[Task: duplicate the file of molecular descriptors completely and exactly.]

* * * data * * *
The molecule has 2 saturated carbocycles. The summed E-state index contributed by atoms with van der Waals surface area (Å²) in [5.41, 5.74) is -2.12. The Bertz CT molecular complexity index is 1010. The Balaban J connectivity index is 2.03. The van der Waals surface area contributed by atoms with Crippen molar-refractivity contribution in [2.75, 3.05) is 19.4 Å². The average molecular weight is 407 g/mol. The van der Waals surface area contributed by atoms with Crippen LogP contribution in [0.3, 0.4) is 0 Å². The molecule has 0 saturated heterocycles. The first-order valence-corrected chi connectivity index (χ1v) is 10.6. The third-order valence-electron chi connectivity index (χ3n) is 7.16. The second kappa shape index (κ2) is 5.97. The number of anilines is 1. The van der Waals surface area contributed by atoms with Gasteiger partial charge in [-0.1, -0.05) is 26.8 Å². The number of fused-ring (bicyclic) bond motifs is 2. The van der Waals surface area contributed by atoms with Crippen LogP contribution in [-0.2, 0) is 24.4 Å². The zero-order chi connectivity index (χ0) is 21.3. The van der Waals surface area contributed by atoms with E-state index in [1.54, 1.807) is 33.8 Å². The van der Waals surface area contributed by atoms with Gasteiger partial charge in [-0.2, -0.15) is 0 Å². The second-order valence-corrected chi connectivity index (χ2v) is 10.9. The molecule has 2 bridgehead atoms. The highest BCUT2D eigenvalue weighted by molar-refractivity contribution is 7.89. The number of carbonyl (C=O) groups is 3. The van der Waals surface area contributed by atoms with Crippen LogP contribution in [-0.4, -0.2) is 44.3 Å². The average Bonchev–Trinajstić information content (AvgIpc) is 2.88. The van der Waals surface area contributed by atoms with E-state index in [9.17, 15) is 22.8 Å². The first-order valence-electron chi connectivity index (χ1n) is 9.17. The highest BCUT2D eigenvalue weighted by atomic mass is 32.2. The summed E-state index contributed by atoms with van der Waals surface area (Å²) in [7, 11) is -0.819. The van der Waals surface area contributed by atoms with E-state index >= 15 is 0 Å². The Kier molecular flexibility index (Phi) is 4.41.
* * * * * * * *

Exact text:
The molecule has 2 saturated carbocycles. The summed E-state index contributed by atoms with van der Waals surface area (Å²) in [5.41, 5.74) is -2.12. The Bertz CT molecular complexity index is 1010. The Balaban J connectivity index is 2.03. The van der Waals surface area contributed by atoms with Crippen molar-refractivity contribution in [2.75, 3.05) is 19.4 Å². The average molecular weight is 407 g/mol. The van der Waals surface area contributed by atoms with Crippen LogP contribution in [0.3, 0.4) is 0 Å². The molecule has 0 saturated heterocycles. The first-order valence-corrected chi connectivity index (χ1v) is 10.6. The third-order valence-electron chi connectivity index (χ3n) is 7.16. The second kappa shape index (κ2) is 5.97. The number of anilines is 1. The van der Waals surface area contributed by atoms with Gasteiger partial charge in [-0.1, -0.05) is 26.8 Å². The number of fused-ring (bicyclic) bond motifs is 2. The van der Waals surface area contributed by atoms with Crippen LogP contribution in [-0.2, 0) is 24.4 Å². The zero-order chi connectivity index (χ0) is 21.3. The van der Waals surface area contributed by atoms with E-state index in [1.54, 1.807) is 33.8 Å². The van der Waals surface area contributed by atoms with Gasteiger partial charge in [-0.2, -0.15) is 0 Å². The second-order valence-corrected chi connectivity index (χ2v) is 10.9. The molecule has 2 bridgehead atoms. The highest BCUT2D eigenvalue weighted by molar-refractivity contribution is 7.89. The number of carbonyl (C=O) groups is 3. The van der Waals surface area contributed by atoms with Crippen LogP contribution in [-0.4, -0.2) is 44.3 Å². The average Bonchev–Trinajstić information content (AvgIpc) is 2.88. The van der Waals surface area contributed by atoms with E-state index in [9.17, 15) is 22.8 Å². The first-order valence-electron chi connectivity index (χ1n) is 9.17. The highest BCUT2D eigenvalue weighted by atomic mass is 32.2. The summed E-state index contributed by atoms with van der Waals surface area (Å²) in [7, 11) is -0.819. The van der Waals surface area contributed by atoms with E-state index >= 15 is 0 Å². The Kier molecular flexibility index (Phi) is 4.41.